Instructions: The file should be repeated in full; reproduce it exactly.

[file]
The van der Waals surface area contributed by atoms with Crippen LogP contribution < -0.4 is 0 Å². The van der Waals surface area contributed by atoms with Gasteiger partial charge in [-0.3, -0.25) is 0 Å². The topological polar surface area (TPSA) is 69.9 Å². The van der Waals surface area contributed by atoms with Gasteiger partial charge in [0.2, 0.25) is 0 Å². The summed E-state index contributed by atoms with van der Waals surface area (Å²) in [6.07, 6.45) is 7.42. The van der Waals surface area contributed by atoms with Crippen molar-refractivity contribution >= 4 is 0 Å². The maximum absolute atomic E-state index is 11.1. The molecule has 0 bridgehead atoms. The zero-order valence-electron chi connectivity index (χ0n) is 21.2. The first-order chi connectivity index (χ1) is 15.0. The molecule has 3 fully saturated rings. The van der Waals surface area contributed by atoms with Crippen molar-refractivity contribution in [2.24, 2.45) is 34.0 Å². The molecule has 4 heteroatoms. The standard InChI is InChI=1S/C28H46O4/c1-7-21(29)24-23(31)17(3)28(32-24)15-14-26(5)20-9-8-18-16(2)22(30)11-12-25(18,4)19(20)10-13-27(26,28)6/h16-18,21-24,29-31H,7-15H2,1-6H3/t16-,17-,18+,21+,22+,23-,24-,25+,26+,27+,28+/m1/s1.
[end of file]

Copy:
The van der Waals surface area contributed by atoms with Crippen LogP contribution < -0.4 is 0 Å². The van der Waals surface area contributed by atoms with Gasteiger partial charge in [-0.3, -0.25) is 0 Å². The topological polar surface area (TPSA) is 69.9 Å². The van der Waals surface area contributed by atoms with Gasteiger partial charge in [0.2, 0.25) is 0 Å². The summed E-state index contributed by atoms with van der Waals surface area (Å²) in [6.07, 6.45) is 7.42. The van der Waals surface area contributed by atoms with Crippen molar-refractivity contribution >= 4 is 0 Å². The maximum absolute atomic E-state index is 11.1. The molecule has 0 bridgehead atoms. The zero-order valence-electron chi connectivity index (χ0n) is 21.2. The first-order chi connectivity index (χ1) is 15.0. The molecule has 3 fully saturated rings. The van der Waals surface area contributed by atoms with Crippen molar-refractivity contribution in [2.24, 2.45) is 34.0 Å². The molecule has 4 heteroatoms. The standard InChI is InChI=1S/C28H46O4/c1-7-21(29)24-23(31)17(3)28(32-24)15-14-26(5)20-9-8-18-16(2)22(30)11-12-25(18,4)19(20)10-13-27(26,28)6/h16-18,21-24,29-31H,7-15H2,1-6H3/t16-,17-,18+,21+,22+,23-,24-,25+,26+,27+,28+/m1/s1.